Historically speaking, this week in rock music has been marked by a trove of memorable events. A legendary British band launched its first-ever American tour, an iconic “concert TV” show made its debut, and rock and roll’s most renowned festival was staged. An abundance of classic albums was released as well, including landmark records by Oasis, Eric Clapton, and the Red Hot Chili Peppers. Read on for a look back at other significant moments that shaped rock and roll during this historically eventful week.


1962 -- Drummer Pete Best is fired from The Beatles by manager Brian Epstein. Best had been a member of the band for two years and four days. He is replaced by Rory Storm and the Hurricanes’ drummer Ringo Starr.


1964 -- The Beatles begin their first American tour, performing a 33-minute show at the Cow Palace in San Francisco.

1965 -- The Beatles kick off their third North American tour, performing at Shea Stadium in front of 55,000 fans. A total of 2,000 security guards are employed to maintain order at the event.

1968 – A trio called Earth, who play blues and rock, makes their performance debut in a coffee house in a small town in New Jersey. The guitarist and singer is an 18-year-old named Bruce Springsteen.

1968 -- The final episode of the TV show “The Monkees” airs on NBC. The series had won two Emmy Awards the previous year: one for Outstanding Comedy Series, and the other for Outstanding Directorial Achievement in Comedy.

1969 -- The Woodstock Music and Art Festival is staged at a 600-acre farm in Bethel, New York. More than 500,000 people attend the three-day festival.

1969 -- The Beatles gather for the last time at EMI Studios in London. They wrap up the mixes for “I Want You,” and discuss the song sequence for the Abbey Road album.

1972 -- “The Midnight Special,” hosted by Wolfman Jack, makes its debut on NBC. The show features War performing their current million-seller, “Slippin’ into Darkness.”

1974 -- Keyboardist Patrick Moraz replaces Rick Wakeman in Yes. Moraz remains with the band for three years, before Wakeman returns.

1975 -- Peter Gabriel announces he is leaving the prog-rock band, Genesis. During the next year and a half, the group auditions more than 400 singers before deciding that Phil Collins, their drummer since 1970, will step into the frontman spot left by Gabriel.

1977 -- Elvis Presley is found dead at his Graceland Mansion in Memphis, Tennessee. The rock and roll icon was just 42 years old. At the time of his death, Presley’s estate was valued at $4.9 million. By 1993, its value is more than $50 million.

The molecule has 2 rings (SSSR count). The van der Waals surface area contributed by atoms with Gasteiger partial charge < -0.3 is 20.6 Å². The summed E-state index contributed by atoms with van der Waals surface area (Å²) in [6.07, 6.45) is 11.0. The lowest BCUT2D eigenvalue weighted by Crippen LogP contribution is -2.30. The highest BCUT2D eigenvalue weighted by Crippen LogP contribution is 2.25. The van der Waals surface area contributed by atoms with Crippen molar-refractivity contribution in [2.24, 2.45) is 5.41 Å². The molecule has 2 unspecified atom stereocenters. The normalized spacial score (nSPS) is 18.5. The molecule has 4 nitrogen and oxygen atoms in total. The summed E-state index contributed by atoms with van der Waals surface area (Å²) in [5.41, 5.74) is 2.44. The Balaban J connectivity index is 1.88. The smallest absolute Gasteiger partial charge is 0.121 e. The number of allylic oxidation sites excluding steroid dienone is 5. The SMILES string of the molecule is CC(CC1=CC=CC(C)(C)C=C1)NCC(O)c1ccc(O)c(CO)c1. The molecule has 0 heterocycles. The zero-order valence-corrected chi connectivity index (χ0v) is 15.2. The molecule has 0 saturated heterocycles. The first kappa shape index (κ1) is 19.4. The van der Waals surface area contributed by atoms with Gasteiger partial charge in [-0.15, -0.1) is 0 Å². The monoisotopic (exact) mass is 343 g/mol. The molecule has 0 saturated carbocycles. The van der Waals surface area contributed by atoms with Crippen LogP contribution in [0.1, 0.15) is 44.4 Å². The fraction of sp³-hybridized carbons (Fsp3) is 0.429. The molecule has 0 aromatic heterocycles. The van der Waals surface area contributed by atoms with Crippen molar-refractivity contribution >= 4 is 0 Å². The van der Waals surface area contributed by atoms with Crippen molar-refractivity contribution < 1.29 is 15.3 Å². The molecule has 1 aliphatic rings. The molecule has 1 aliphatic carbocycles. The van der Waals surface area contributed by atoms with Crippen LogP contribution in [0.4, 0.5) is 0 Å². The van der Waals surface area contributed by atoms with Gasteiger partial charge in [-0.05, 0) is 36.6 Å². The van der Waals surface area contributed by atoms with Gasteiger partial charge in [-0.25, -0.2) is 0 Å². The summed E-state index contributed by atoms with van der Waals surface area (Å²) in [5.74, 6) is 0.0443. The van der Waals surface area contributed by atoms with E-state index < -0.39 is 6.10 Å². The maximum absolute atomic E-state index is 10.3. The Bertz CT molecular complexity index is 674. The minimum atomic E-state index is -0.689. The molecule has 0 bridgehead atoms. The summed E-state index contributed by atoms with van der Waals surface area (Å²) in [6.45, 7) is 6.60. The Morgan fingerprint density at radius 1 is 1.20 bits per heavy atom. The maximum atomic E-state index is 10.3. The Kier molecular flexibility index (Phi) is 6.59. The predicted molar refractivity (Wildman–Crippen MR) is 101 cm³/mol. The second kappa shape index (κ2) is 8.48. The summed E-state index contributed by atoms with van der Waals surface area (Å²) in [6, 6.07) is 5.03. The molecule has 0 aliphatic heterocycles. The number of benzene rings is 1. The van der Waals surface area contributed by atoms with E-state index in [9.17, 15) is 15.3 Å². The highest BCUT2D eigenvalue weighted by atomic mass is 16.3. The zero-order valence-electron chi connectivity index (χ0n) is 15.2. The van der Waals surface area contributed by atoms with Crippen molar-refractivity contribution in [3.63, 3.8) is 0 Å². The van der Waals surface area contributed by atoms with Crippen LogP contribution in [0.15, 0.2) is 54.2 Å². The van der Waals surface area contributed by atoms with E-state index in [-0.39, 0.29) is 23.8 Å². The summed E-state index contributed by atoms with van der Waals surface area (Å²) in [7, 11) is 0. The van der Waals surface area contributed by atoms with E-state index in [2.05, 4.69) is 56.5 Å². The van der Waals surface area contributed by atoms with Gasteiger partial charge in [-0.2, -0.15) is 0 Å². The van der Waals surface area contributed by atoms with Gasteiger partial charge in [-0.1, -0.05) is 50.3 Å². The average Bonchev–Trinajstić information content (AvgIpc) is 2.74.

1979 -- Led Zeppelin releases their final studio album, In Through the Out Door.

1980 -- John Lennon begins recording the Double Fantasy album. The record will later be awarded a Grammy for “Album of the Year.”

1987 -- Lindsey Buckingham leaves Fleetwood Mac, after refusing to tour behind the band’s latest album, Tango in the Night.

1991 -- Nirvana performs a concert at The Roxy in Los Angeles, where they invite fans to attend the shoot for the video for “Smells Like Teen Spirit.” When filming begins two days later, the response is so massive that hundreds of fans have to be turned away.

1997 -- The Rolling Stones announce plans for their “Bridges to Babylon” tour by driving up to the Brooklyn Bridge in New York in a red ’55 Cadillac, with Mick Jagger at the wheel.

Rolling Stones

2005 -- Sly Stone makes a rare public appearance, when he shows up the Knitting Factory in Hollywood to watch his little sister, Vet, perform with a Sly and the Family Stone tribute band.


1970 -- The Band: Stage Fright

1974 -- Harry Nilsson: Pussy Cats

1975 -- Rod Stewart: Atlantic Crossing

1976 -- Burning Spear: Man in the Hills

1977 -- Doobie Brothers: Livin’ on the Fault Line

1977 -- Motorhead: Motorhead

1978 -- The Who: Who Are You


1979 -- Led Zeppelin: In Through the Out Door

1979 -- Bob Dylan: Slow Train Coming

1979 -- XTC: Drums and Wires

1980 -- The Cars: Panorama

1980 -- Yes: Drama

1981 -- The Pretenders: Pretenders II

1983 -- Cheap Trick: Next Position Please

1983 -- Heart: Passionworks

1983 -- AC/DC: Flick of the Switch

1984 -- Red Hot Chili Peppers: The Red Hot Chili Peppers

1985 -- John Cougar Mellencamp: Scarecrow

1989 -- Red Hot Chili Peppers: Mother’s Milk

1990 -- Prince: Graffiti Bridge

1991 -- Joan Jett and the Blackhearts: Notorious

1991 -- Julian Lennon: Help Yourself

1992 -- Eric Clapton: Unplugged

1997 -- Oasis: Be Here Now


2002 -- Black Sabbath: Past Lives

2003 -- Neil Young: Greendale

2003 -- Kings of Leon: Youth and Young Manhood


Robert Johnson -- Aug. 16, 1938

Elvis Presley -- Aug. 16, 1977

Norman Petty (producer) -- Aug. 15, 1984

Betty Everett -- Aug. 19, 2001

Vassar Clements -- Aug. 16, 2005

Robert Moog -- Aug. 21, 2005

Jerry Wexler (producer) -- Aug. 15, 2008

LeRoi Moore (Dave Matthews Band) -- Aug. 19, 2008

Jim Dickinson -- Aug. 15, 2009

Scott McKenzie -- Aug. 18, 2012


Ginger Baker -- Aug. 19, 1939

Johnny Nash -- Aug. 19, 1940

Isaac Hayes -- Aug. 20, 1942

Ian Gillan -- Aug. 19, 1945

Jimmy Webb -- Aug. 15, 1946

Ralf Hutter (Kraftwerk) -- Aug. 20, 1946

James Pankow (Chicago) -- Aug. 20, 1947

Tom Johnston (Doobie Brothers) -- Aug. 15, 1948

Robert Plant -- Aug. 20, 1948

Scott Asheton (The Stooges) -- Aug. 16, 1949

Phil Lynott -- Aug. 20, 1949

John Deacon -- Aug. 19, 1951

John Hiatt -- Aug. 20, 1952

Glenn Hughes -- Aug. 21, 1952

Joe Stummer -- Aug. 21, 1952

Colin Moulding (XTC) -- Aug. 17, 1955

Tim Farris (INXS) -- Aug. 16, 1957

Belinda Carlisle -- Aug. 16, 1958

Gilby Clarke -- Aug. 17, 1962

Dimebag Darrell -- Aug. 20, 1966

Fred Durst -- Aug. 20, 1970

Emily Robison (Dixie Chicks) -- Aug. 16, 1972

Kacey Musgraves -- Aug. 21, 1988